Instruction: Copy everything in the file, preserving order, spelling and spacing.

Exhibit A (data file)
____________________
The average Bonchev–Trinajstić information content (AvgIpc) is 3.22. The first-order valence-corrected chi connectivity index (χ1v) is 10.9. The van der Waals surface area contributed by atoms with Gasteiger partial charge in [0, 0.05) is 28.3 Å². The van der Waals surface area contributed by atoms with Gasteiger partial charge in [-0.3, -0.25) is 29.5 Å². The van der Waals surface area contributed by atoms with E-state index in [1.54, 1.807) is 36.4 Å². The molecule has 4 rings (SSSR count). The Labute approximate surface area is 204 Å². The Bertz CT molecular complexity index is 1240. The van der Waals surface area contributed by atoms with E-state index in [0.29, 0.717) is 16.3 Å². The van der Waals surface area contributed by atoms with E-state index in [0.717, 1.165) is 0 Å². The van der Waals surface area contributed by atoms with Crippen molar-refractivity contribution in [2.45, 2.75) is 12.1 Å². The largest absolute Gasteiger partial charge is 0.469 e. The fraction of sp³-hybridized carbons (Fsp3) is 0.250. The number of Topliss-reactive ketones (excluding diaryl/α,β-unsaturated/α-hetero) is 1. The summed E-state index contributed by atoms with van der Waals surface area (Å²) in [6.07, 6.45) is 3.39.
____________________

The average Bonchev–Trinajstić information content (AvgIpc) is 3.22. The first-order valence-corrected chi connectivity index (χ1v) is 10.9. The van der Waals surface area contributed by atoms with Gasteiger partial charge in [0, 0.05) is 28.3 Å². The van der Waals surface area contributed by atoms with Gasteiger partial charge in [-0.3, -0.25) is 29.5 Å². The van der Waals surface area contributed by atoms with E-state index in [1.54, 1.807) is 36.4 Å². The molecule has 4 rings (SSSR count). The Labute approximate surface area is 204 Å². The Bertz CT molecular complexity index is 1240. The van der Waals surface area contributed by atoms with E-state index in [0.29, 0.717) is 16.3 Å². The van der Waals surface area contributed by atoms with E-state index in [0.717, 1.165) is 0 Å². The van der Waals surface area contributed by atoms with Crippen molar-refractivity contribution in [2.45, 2.75) is 12.1 Å². The largest absolute Gasteiger partial charge is 0.469 e. The fraction of sp³-hybridized carbons (Fsp3) is 0.250. The number of Topliss-reactive ketones (excluding diaryl/α,β-unsaturated/α-hetero) is 1. The summed E-state index contributed by atoms with van der Waals surface area (Å²) in [6.07, 6.45) is 3.39.